“Molana Sahab, did you know Shakespeare wasn’t real? Some say he was an English king with a profound love for literature. He wrote under a pen name, perhaps to protect his kingly image or life.”
Molana abruptly ceases excavation. His gaze falls upon me, a commingle of irritation and uncertainty evident in his western eyes. Despite the annoyance, a deep affection for me shines through the fatherly care that stems from his deep desire for a child.
“Asad! Now is not the time for your balderdash! Shake-a-spear is as unknown to me as my future. Why do you read about useless people that have nothing to do with our lives?” Molana continued,
“Aisha needs to stop sending books from Karachi. They corrupt you. When you have the word of Allah in your heart and mind, there’s no need for anything else to fill it with.”
This amuses me! I know his niece will continue to send literature; inwardly, Molana is grateful.
“Didn’t Allah say to seek knowledge, even if one must travel to the farthest end of the Earth? Seek knowledge, for it is the true light,” I add.
Molana relaxes his mouth. “Ah! In that case, I really need your light! It’s hard to dig, but I’m certain we’re close to discovering the gold. I pray the Mystic wasn’t bluffing.”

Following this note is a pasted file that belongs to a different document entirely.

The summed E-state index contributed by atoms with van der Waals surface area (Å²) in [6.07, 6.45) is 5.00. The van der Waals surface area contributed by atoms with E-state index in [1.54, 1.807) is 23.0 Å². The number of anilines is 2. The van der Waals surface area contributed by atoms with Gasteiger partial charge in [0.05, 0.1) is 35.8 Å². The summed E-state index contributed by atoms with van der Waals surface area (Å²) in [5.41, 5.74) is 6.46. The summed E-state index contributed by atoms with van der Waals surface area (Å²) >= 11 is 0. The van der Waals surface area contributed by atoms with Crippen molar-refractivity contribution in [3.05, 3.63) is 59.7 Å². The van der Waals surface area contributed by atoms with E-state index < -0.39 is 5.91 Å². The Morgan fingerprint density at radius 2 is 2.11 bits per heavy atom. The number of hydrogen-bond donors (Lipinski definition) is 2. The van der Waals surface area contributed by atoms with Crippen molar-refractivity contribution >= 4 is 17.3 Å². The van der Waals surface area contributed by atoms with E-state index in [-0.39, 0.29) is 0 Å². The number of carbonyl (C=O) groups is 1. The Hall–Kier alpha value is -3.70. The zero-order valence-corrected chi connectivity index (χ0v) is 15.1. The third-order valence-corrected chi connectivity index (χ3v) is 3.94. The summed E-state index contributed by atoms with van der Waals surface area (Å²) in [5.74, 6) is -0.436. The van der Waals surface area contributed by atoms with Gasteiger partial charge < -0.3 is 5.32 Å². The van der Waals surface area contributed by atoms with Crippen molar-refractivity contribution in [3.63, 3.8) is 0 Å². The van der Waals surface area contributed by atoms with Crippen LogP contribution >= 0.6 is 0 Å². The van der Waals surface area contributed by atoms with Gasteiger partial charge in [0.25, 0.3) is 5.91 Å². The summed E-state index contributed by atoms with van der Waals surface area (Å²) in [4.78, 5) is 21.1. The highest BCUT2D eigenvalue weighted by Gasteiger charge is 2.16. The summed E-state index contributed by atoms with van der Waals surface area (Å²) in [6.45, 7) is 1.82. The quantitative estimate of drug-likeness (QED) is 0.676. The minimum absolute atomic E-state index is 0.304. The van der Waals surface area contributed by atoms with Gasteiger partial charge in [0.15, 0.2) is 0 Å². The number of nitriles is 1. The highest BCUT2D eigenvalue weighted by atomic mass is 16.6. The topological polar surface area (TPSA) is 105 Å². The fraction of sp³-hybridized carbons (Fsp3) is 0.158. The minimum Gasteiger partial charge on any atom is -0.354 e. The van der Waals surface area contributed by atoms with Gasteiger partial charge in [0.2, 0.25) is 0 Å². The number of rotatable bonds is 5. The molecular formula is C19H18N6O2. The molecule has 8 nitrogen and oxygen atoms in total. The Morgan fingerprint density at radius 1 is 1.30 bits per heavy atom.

I don’t know what to say or believe, but my allegiance overpowers my rationality. Last month, a saintly visitor to the Madrasah- witnessing Molana’s grief over dwindling funds, deteriorating conditions, scarce meals, and textbooks—delivered unexpected news. What he revealed, I share with you.
During the partition, when the clash between Hindus and Muslims peaked, influential Hindus inhabited the land upon which this mosque and Madrasah now stand. Forced to abandon their homes and belongings and migrate to India, many buried their gold and valuables, hoping to return and reclaim them. The dust never settled, and what they left behind remained. His vision pinpointed brass cauldrons buried near the orange tree that clutched the Madrasah’s inner courtyard like a timeless peg. In them, wealth that could sustain generations.
Dumbfounded but desperate, Molana sought guidance.
“Speak to no one about this. Your life’s at risk. Greed breeds untimely death; jealousy can poison. When the moon is whole, dig for three nights. Send all your teachers and students on leave and ensure no one is on this ground when you dig,” the Mystic instructed.
“But I am weak, and I can’t do this alone. My wife can’t help either. I need to tell Asad. I trust him with my life, and besides, he is the one who will inherit all this,” Molana pleaded.
“At your own risk, then. The malevolent presence of Djinns guarding the treasure can be insidious. Asad’s life…..”
“Asad’s life is protected by his faith,” Molana interjected.
“Your wife, too, was a woman of faith. Their presence burned her from within; only fire can vanquish these blazing creations, not faith. Asad is weak, much like your first wife.”
With a weathered hand, the Mystic gently touched Molana’s arm as he revealed the vulnerability of his first wife to the Djins -a silent endeavor to shoulder Molana’s past and impending future loss.